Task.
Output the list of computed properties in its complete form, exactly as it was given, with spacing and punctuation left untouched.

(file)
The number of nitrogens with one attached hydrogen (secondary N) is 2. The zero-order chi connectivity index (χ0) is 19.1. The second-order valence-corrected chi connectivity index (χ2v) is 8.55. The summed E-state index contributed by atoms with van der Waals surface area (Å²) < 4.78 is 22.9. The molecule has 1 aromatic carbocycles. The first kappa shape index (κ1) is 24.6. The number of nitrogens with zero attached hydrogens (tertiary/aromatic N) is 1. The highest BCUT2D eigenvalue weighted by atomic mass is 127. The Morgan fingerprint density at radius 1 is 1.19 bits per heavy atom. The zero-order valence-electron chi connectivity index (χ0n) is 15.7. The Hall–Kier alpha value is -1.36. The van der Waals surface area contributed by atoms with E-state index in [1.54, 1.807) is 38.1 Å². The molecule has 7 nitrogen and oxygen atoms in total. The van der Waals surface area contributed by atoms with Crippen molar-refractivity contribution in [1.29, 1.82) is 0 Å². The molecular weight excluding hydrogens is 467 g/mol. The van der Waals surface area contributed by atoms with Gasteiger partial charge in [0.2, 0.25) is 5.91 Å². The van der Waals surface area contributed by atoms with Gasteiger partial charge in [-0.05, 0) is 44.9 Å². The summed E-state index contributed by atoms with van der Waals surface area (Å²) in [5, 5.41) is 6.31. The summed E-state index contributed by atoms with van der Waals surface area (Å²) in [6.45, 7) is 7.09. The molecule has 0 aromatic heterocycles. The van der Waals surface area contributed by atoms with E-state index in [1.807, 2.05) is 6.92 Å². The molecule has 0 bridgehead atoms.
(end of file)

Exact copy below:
The number of nitrogens with one attached hydrogen (secondary N) is 2. The zero-order chi connectivity index (χ0) is 19.1. The second-order valence-corrected chi connectivity index (χ2v) is 8.55. The summed E-state index contributed by atoms with van der Waals surface area (Å²) < 4.78 is 22.9. The molecule has 1 aromatic carbocycles. The first kappa shape index (κ1) is 24.6. The number of nitrogens with zero attached hydrogens (tertiary/aromatic N) is 1. The highest BCUT2D eigenvalue weighted by atomic mass is 127. The Morgan fingerprint density at radius 1 is 1.19 bits per heavy atom. The zero-order valence-electron chi connectivity index (χ0n) is 15.7. The Hall–Kier alpha value is -1.36. The van der Waals surface area contributed by atoms with E-state index in [1.54, 1.807) is 38.1 Å². The molecule has 7 nitrogen and oxygen atoms in total. The van der Waals surface area contributed by atoms with Crippen molar-refractivity contribution in [1.29, 1.82) is 0 Å². The molecular weight excluding hydrogens is 467 g/mol. The van der Waals surface area contributed by atoms with Gasteiger partial charge in [0.2, 0.25) is 5.91 Å². The van der Waals surface area contributed by atoms with Gasteiger partial charge in [-0.05, 0) is 44.9 Å². The summed E-state index contributed by atoms with van der Waals surface area (Å²) in [5, 5.41) is 6.31. The summed E-state index contributed by atoms with van der Waals surface area (Å²) in [6.45, 7) is 7.09. The molecule has 0 aromatic heterocycles. The van der Waals surface area contributed by atoms with E-state index in [1.807, 2.05) is 6.92 Å². The molecule has 0 bridgehead atoms.